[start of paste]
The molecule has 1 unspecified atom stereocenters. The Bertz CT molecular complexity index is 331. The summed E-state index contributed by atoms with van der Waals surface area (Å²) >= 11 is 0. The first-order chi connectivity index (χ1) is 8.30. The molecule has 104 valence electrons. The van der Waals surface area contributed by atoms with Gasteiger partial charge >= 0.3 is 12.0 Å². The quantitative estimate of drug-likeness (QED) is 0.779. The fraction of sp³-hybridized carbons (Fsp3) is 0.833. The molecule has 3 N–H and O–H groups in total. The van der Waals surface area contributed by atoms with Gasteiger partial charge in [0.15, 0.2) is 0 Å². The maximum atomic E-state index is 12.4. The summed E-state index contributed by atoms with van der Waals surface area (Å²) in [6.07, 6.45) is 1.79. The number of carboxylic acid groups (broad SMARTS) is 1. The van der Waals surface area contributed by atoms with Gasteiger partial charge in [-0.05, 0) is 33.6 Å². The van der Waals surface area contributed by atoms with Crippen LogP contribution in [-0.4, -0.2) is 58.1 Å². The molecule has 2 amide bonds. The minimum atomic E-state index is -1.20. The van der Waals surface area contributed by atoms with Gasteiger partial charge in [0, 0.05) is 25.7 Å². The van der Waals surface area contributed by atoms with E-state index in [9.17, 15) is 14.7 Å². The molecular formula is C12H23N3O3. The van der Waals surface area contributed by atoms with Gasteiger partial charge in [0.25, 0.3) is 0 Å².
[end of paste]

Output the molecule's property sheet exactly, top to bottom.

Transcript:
The molecule has 1 unspecified atom stereocenters. The Bertz CT molecular complexity index is 331. The summed E-state index contributed by atoms with van der Waals surface area (Å²) >= 11 is 0. The first-order chi connectivity index (χ1) is 8.30. The molecule has 104 valence electrons. The van der Waals surface area contributed by atoms with Gasteiger partial charge >= 0.3 is 12.0 Å². The quantitative estimate of drug-likeness (QED) is 0.779. The fraction of sp³-hybridized carbons (Fsp3) is 0.833. The molecule has 3 N–H and O–H groups in total. The van der Waals surface area contributed by atoms with Gasteiger partial charge in [0.15, 0.2) is 0 Å². The maximum atomic E-state index is 12.4. The summed E-state index contributed by atoms with van der Waals surface area (Å²) in [6.07, 6.45) is 1.79. The number of carboxylic acid groups (broad SMARTS) is 1. The van der Waals surface area contributed by atoms with Gasteiger partial charge in [-0.05, 0) is 33.6 Å². The van der Waals surface area contributed by atoms with Crippen LogP contribution in [-0.4, -0.2) is 58.1 Å². The molecule has 2 amide bonds. The minimum atomic E-state index is -1.20. The van der Waals surface area contributed by atoms with Gasteiger partial charge in [0, 0.05) is 25.7 Å². The van der Waals surface area contributed by atoms with E-state index in [9.17, 15) is 14.7 Å². The molecular formula is C12H23N3O3. The van der Waals surface area contributed by atoms with Gasteiger partial charge in [0.25, 0.3) is 0 Å².